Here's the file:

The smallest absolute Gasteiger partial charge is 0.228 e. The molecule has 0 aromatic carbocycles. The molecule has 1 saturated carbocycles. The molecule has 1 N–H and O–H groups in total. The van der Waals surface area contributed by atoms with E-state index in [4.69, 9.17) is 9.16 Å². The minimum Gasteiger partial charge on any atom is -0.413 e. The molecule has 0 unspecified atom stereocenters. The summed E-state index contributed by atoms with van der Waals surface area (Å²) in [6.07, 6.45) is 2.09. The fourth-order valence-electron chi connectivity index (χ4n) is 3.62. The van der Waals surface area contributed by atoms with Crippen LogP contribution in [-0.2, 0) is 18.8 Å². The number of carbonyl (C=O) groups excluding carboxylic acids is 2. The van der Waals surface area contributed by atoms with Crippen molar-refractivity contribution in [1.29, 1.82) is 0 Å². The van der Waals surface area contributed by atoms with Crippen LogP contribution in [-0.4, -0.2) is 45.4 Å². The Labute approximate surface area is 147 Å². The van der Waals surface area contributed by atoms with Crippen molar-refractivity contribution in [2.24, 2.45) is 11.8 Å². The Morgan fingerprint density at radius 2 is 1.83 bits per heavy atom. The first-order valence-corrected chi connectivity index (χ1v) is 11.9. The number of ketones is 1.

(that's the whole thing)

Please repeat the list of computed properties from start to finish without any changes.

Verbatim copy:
The smallest absolute Gasteiger partial charge is 0.228 e. The molecule has 0 aromatic carbocycles. The molecule has 1 saturated carbocycles. The molecule has 1 N–H and O–H groups in total. The van der Waals surface area contributed by atoms with E-state index in [4.69, 9.17) is 9.16 Å². The minimum Gasteiger partial charge on any atom is -0.413 e. The molecule has 0 unspecified atom stereocenters. The summed E-state index contributed by atoms with van der Waals surface area (Å²) in [6.07, 6.45) is 2.09. The fourth-order valence-electron chi connectivity index (χ4n) is 3.62. The van der Waals surface area contributed by atoms with Crippen LogP contribution in [-0.2, 0) is 18.8 Å². The number of carbonyl (C=O) groups excluding carboxylic acids is 2. The van der Waals surface area contributed by atoms with Crippen molar-refractivity contribution in [1.29, 1.82) is 0 Å². The van der Waals surface area contributed by atoms with Crippen LogP contribution in [-0.4, -0.2) is 45.4 Å². The Labute approximate surface area is 147 Å². The van der Waals surface area contributed by atoms with Crippen molar-refractivity contribution in [2.24, 2.45) is 11.8 Å². The Morgan fingerprint density at radius 2 is 1.83 bits per heavy atom. The first-order valence-corrected chi connectivity index (χ1v) is 11.9. The number of ketones is 1.